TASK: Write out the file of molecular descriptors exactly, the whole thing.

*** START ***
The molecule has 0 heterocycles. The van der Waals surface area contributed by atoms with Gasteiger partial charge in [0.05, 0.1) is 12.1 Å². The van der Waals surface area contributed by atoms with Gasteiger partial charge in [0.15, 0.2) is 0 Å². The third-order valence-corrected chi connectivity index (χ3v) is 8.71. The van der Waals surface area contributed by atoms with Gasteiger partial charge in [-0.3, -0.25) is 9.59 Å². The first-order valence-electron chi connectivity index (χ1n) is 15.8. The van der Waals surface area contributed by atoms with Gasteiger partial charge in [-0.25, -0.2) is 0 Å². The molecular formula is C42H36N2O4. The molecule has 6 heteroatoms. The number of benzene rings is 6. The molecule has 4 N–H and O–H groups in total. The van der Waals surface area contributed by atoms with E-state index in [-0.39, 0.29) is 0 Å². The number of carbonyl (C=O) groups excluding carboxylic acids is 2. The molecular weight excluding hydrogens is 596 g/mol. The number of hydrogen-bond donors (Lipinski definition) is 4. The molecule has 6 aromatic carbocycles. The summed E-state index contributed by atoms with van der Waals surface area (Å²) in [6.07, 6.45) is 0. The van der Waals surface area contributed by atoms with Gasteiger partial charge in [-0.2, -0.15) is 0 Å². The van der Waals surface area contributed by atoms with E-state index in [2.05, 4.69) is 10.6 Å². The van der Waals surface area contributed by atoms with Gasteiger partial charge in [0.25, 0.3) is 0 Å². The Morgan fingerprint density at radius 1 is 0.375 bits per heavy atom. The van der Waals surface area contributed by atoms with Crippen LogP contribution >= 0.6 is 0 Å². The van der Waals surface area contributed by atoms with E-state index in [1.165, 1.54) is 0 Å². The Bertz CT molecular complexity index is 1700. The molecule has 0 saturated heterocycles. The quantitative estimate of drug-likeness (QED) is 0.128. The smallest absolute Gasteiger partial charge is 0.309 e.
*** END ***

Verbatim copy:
The molecule has 0 heterocycles. The van der Waals surface area contributed by atoms with Gasteiger partial charge in [0.05, 0.1) is 12.1 Å². The van der Waals surface area contributed by atoms with Gasteiger partial charge in [0.15, 0.2) is 0 Å². The third-order valence-corrected chi connectivity index (χ3v) is 8.71. The van der Waals surface area contributed by atoms with Gasteiger partial charge in [-0.3, -0.25) is 9.59 Å². The first-order valence-electron chi connectivity index (χ1n) is 15.8. The van der Waals surface area contributed by atoms with Gasteiger partial charge in [-0.25, -0.2) is 0 Å². The molecular formula is C42H36N2O4. The molecule has 6 heteroatoms. The number of benzene rings is 6. The molecule has 4 N–H and O–H groups in total. The van der Waals surface area contributed by atoms with E-state index in [-0.39, 0.29) is 0 Å². The number of carbonyl (C=O) groups excluding carboxylic acids is 2. The molecular weight excluding hydrogens is 596 g/mol. The number of hydrogen-bond donors (Lipinski definition) is 4. The molecule has 6 aromatic carbocycles. The summed E-state index contributed by atoms with van der Waals surface area (Å²) in [6.07, 6.45) is 0. The van der Waals surface area contributed by atoms with Gasteiger partial charge in [-0.2, -0.15) is 0 Å². The van der Waals surface area contributed by atoms with E-state index in [2.05, 4.69) is 10.6 Å². The van der Waals surface area contributed by atoms with Gasteiger partial charge in [0.25, 0.3) is 0 Å². The Morgan fingerprint density at radius 1 is 0.375 bits per heavy atom. The van der Waals surface area contributed by atoms with Crippen LogP contribution >= 0.6 is 0 Å². The van der Waals surface area contributed by atoms with E-state index in [1.165, 1.54) is 0 Å². The Bertz CT molecular complexity index is 1700. The molecule has 0 saturated heterocycles. The quantitative estimate of drug-likeness (QED) is 0.128. The smallest absolute Gasteiger partial charge is 0.309 e.